When third parties hold your data, unfortunately, it is out of your hands when an organization exposes information. However, here are some preventative tips followed by guidance on what to do after you are made aware of a data breach.
- Be cautious of what information you give out and to whom
- Check that the website you’re on is secure by looking for HTTPS in the address bar and/or a closed lock). This shows that communication has at least a basic level of encryption. It would help if you also used a VPN to disguise and secure your online activity.
- Only reveal online what you feel confident cannot be used against you. Avoid sharing or posting sensitive PII, images, or personal preferences that could be troublesome if made public.
- Create secure passwords by combining letters, numbers, and symbols, and consider using a password locker to store complex combinations securely.
- Do not click links or respond to emails unless you know the sender is legitimate. Fraudulent links can send you to malicious websites or expose you to exploit kits, whereas phishing emails are designed to steal your information.
- Double-check any social media accounts (even ones you no longer use) to ensure that the privacy of your posts and personal details are visible only to people you trust.
- Avoid using credit card information and typing out passwords over unsecured WiFi networks.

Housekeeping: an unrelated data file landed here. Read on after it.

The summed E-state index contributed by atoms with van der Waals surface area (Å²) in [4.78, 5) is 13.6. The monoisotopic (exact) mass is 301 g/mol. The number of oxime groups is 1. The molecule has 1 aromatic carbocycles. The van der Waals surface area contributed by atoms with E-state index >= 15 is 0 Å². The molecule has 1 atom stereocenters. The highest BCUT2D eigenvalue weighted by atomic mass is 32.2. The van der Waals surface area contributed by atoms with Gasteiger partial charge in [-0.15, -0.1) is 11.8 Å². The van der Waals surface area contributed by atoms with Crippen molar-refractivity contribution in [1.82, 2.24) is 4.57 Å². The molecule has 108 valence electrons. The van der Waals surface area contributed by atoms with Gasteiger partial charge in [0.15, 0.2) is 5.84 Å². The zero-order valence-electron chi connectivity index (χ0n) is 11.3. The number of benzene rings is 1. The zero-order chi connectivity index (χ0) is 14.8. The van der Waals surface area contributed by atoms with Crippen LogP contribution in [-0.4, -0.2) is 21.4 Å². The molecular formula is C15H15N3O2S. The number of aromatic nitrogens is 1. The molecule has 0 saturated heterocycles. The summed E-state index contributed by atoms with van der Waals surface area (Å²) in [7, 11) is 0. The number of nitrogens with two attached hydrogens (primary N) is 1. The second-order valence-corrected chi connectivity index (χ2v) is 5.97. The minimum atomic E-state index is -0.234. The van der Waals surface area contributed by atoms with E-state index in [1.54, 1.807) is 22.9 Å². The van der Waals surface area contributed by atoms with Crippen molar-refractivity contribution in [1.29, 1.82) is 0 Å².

You can use tools, including the HaveIBeenPwned data breach search engine, as well as read our research and keep an eye on the news to find out if you are potentially involved in a data security incident.
If you suspect your data has been leaked, don’t panic. However, it would be best if you tried contacting the organization responsible to discover exactly what happened. Furthermore, you should keep an eye on your credit report and your financial accounts for any signs of suspicious activity indicative of identity theft or fraud.
SafetyDetectives tests, compares, and reviews antivirus software, password managers, parental control apps, and virtual private networks (VPNs) using a robust testing methodology.
The SafetyDetectives research lab is a pro bono service that aims to help the online community defend itself against cyber threats. We aim to help the online community defend itself against modern-day cyberattackers while educating organizations on protecting their users’ data.